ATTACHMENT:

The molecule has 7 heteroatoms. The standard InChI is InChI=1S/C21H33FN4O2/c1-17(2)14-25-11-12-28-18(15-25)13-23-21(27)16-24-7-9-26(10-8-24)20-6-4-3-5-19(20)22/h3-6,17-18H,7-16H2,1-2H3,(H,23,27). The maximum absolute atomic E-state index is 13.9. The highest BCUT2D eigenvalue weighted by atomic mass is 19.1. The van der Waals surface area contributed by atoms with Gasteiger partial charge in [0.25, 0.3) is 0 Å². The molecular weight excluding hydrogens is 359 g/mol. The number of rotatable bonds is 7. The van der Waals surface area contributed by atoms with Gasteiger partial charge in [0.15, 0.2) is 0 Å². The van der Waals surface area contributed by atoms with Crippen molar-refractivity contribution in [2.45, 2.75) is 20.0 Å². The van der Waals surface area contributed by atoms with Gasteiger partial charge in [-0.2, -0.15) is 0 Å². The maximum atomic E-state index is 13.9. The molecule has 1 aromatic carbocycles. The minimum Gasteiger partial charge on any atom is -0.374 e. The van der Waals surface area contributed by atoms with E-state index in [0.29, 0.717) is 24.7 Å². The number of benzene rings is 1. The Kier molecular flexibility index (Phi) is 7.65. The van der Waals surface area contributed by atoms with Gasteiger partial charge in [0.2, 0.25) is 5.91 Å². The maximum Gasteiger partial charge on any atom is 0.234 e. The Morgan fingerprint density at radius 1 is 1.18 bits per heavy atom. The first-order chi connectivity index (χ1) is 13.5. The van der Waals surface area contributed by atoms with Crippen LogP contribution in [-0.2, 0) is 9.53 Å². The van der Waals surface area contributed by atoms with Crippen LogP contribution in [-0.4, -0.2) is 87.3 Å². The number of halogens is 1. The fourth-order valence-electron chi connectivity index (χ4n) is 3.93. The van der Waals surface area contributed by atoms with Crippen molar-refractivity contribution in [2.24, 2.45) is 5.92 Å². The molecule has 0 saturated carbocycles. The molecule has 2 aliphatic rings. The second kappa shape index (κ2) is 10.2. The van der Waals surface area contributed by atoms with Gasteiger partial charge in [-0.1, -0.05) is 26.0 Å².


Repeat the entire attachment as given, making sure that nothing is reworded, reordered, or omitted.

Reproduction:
The molecule has 7 heteroatoms. The standard InChI is InChI=1S/C21H33FN4O2/c1-17(2)14-25-11-12-28-18(15-25)13-23-21(27)16-24-7-9-26(10-8-24)20-6-4-3-5-19(20)22/h3-6,17-18H,7-16H2,1-2H3,(H,23,27). The maximum absolute atomic E-state index is 13.9. The highest BCUT2D eigenvalue weighted by atomic mass is 19.1. The van der Waals surface area contributed by atoms with Gasteiger partial charge in [0.25, 0.3) is 0 Å². The molecular weight excluding hydrogens is 359 g/mol. The number of rotatable bonds is 7. The van der Waals surface area contributed by atoms with Gasteiger partial charge in [0.15, 0.2) is 0 Å². The van der Waals surface area contributed by atoms with Crippen molar-refractivity contribution in [2.45, 2.75) is 20.0 Å². The van der Waals surface area contributed by atoms with Gasteiger partial charge in [-0.2, -0.15) is 0 Å². The maximum atomic E-state index is 13.9. The molecule has 1 aromatic carbocycles. The minimum Gasteiger partial charge on any atom is -0.374 e. The van der Waals surface area contributed by atoms with E-state index in [0.29, 0.717) is 24.7 Å². The number of benzene rings is 1. The Kier molecular flexibility index (Phi) is 7.65. The van der Waals surface area contributed by atoms with Gasteiger partial charge in [0.2, 0.25) is 5.91 Å². The maximum Gasteiger partial charge on any atom is 0.234 e. The Morgan fingerprint density at radius 1 is 1.18 bits per heavy atom. The first-order chi connectivity index (χ1) is 13.5. The van der Waals surface area contributed by atoms with Crippen LogP contribution in [-0.2, 0) is 9.53 Å². The van der Waals surface area contributed by atoms with Crippen LogP contribution in [-0.4, -0.2) is 87.3 Å². The number of halogens is 1. The fourth-order valence-electron chi connectivity index (χ4n) is 3.93. The van der Waals surface area contributed by atoms with Crippen molar-refractivity contribution in [2.24, 2.45) is 5.92 Å². The molecule has 0 saturated carbocycles. The molecule has 2 aliphatic rings. The second kappa shape index (κ2) is 10.2. The van der Waals surface area contributed by atoms with Gasteiger partial charge in [-0.1, -0.05) is 26.0 Å².